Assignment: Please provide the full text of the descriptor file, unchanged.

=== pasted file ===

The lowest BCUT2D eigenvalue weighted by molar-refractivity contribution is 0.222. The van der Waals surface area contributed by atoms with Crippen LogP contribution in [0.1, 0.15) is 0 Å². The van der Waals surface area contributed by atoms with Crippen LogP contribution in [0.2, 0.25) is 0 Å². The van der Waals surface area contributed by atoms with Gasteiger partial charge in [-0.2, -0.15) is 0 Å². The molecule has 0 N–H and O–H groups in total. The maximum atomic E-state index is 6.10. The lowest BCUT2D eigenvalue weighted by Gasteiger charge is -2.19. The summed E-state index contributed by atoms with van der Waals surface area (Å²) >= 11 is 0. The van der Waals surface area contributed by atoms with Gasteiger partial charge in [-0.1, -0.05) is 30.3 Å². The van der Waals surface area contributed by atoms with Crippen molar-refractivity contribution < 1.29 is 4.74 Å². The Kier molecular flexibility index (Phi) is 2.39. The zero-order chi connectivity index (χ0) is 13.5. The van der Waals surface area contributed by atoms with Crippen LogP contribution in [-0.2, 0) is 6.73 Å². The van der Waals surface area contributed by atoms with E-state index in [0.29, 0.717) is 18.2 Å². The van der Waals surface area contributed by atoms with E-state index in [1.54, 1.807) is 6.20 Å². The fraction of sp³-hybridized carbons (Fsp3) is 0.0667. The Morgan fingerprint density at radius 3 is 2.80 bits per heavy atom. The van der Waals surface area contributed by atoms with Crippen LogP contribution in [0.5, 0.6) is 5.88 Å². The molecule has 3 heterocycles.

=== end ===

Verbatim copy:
The lowest BCUT2D eigenvalue weighted by molar-refractivity contribution is 0.222. The van der Waals surface area contributed by atoms with Crippen LogP contribution in [0.1, 0.15) is 0 Å². The van der Waals surface area contributed by atoms with Crippen LogP contribution in [0.2, 0.25) is 0 Å². The van der Waals surface area contributed by atoms with Gasteiger partial charge in [-0.2, -0.15) is 0 Å². The molecule has 0 N–H and O–H groups in total. The maximum atomic E-state index is 6.10. The lowest BCUT2D eigenvalue weighted by Gasteiger charge is -2.19. The summed E-state index contributed by atoms with van der Waals surface area (Å²) >= 11 is 0. The van der Waals surface area contributed by atoms with Gasteiger partial charge in [-0.1, -0.05) is 30.3 Å². The van der Waals surface area contributed by atoms with Crippen molar-refractivity contribution < 1.29 is 4.74 Å². The Kier molecular flexibility index (Phi) is 2.39. The zero-order chi connectivity index (χ0) is 13.5. The van der Waals surface area contributed by atoms with Crippen LogP contribution in [-0.2, 0) is 6.73 Å². The van der Waals surface area contributed by atoms with E-state index in [0.29, 0.717) is 18.2 Å². The van der Waals surface area contributed by atoms with E-state index in [1.54, 1.807) is 6.20 Å². The fraction of sp³-hybridized carbons (Fsp3) is 0.0667. The Morgan fingerprint density at radius 3 is 2.80 bits per heavy atom. The van der Waals surface area contributed by atoms with Crippen LogP contribution in [0.5, 0.6) is 5.88 Å². The molecule has 3 heterocycles.